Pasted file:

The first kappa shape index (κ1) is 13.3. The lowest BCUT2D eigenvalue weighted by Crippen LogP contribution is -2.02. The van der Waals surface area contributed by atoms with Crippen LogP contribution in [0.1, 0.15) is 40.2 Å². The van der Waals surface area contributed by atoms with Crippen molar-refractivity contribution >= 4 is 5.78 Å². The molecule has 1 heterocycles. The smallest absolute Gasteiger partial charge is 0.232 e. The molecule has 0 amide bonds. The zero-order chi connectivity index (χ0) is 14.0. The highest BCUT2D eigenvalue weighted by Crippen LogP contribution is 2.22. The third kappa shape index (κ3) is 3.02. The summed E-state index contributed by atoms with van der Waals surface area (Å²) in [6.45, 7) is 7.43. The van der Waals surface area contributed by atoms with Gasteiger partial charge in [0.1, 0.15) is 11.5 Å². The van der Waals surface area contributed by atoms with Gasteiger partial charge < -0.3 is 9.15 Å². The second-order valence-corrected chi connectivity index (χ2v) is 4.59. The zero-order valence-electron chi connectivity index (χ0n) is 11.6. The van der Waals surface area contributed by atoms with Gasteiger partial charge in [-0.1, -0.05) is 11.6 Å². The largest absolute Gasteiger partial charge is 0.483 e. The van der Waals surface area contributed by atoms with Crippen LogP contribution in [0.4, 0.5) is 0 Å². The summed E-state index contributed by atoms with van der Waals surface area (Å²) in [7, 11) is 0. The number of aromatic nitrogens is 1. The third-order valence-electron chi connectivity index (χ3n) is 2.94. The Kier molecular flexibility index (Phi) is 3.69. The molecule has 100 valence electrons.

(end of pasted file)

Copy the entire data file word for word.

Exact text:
The first kappa shape index (κ1) is 13.3. The lowest BCUT2D eigenvalue weighted by Crippen LogP contribution is -2.02. The van der Waals surface area contributed by atoms with Crippen LogP contribution in [0.1, 0.15) is 40.2 Å². The van der Waals surface area contributed by atoms with Crippen molar-refractivity contribution >= 4 is 5.78 Å². The molecule has 1 heterocycles. The smallest absolute Gasteiger partial charge is 0.232 e. The molecule has 0 amide bonds. The zero-order chi connectivity index (χ0) is 14.0. The highest BCUT2D eigenvalue weighted by Crippen LogP contribution is 2.22. The third kappa shape index (κ3) is 3.02. The summed E-state index contributed by atoms with van der Waals surface area (Å²) in [6.45, 7) is 7.43. The van der Waals surface area contributed by atoms with Gasteiger partial charge in [0.1, 0.15) is 11.5 Å². The van der Waals surface area contributed by atoms with Gasteiger partial charge < -0.3 is 9.15 Å². The second-order valence-corrected chi connectivity index (χ2v) is 4.59. The zero-order valence-electron chi connectivity index (χ0n) is 11.6. The van der Waals surface area contributed by atoms with Gasteiger partial charge in [-0.1, -0.05) is 11.6 Å². The largest absolute Gasteiger partial charge is 0.483 e. The van der Waals surface area contributed by atoms with Crippen LogP contribution in [0.4, 0.5) is 0 Å². The summed E-state index contributed by atoms with van der Waals surface area (Å²) in [7, 11) is 0. The number of aromatic nitrogens is 1. The third-order valence-electron chi connectivity index (χ3n) is 2.94. The Kier molecular flexibility index (Phi) is 3.69. The molecule has 100 valence electrons.